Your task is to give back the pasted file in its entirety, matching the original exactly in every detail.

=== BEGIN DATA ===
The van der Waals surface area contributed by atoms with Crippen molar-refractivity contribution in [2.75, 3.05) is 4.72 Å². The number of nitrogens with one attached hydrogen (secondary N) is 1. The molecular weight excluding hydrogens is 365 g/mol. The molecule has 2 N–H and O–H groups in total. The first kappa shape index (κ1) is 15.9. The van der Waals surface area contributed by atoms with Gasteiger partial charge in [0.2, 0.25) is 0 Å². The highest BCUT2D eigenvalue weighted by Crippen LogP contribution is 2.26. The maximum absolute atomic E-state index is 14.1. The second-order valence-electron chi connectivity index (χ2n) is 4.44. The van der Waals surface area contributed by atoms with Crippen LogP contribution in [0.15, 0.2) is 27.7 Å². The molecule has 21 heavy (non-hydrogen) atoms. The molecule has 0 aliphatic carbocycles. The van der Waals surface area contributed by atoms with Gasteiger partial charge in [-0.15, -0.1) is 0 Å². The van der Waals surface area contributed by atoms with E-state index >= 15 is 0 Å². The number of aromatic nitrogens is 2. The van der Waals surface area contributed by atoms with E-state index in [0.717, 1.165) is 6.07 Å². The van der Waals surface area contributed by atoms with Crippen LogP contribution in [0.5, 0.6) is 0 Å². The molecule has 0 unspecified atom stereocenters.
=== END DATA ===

The van der Waals surface area contributed by atoms with Crippen molar-refractivity contribution in [2.75, 3.05) is 4.72 Å². The number of nitrogens with one attached hydrogen (secondary N) is 1. The molecular weight excluding hydrogens is 365 g/mol. The molecule has 2 N–H and O–H groups in total. The first kappa shape index (κ1) is 15.9. The van der Waals surface area contributed by atoms with Gasteiger partial charge in [0.2, 0.25) is 0 Å². The highest BCUT2D eigenvalue weighted by Crippen LogP contribution is 2.26. The maximum absolute atomic E-state index is 14.1. The second-order valence-electron chi connectivity index (χ2n) is 4.44. The van der Waals surface area contributed by atoms with Crippen LogP contribution in [0.15, 0.2) is 27.7 Å². The molecule has 21 heavy (non-hydrogen) atoms. The molecule has 0 aliphatic carbocycles. The van der Waals surface area contributed by atoms with Gasteiger partial charge in [-0.15, -0.1) is 0 Å². The van der Waals surface area contributed by atoms with E-state index >= 15 is 0 Å². The number of aromatic nitrogens is 2. The van der Waals surface area contributed by atoms with E-state index in [0.717, 1.165) is 6.07 Å². The van der Waals surface area contributed by atoms with Crippen LogP contribution in [0.5, 0.6) is 0 Å². The molecule has 0 unspecified atom stereocenters.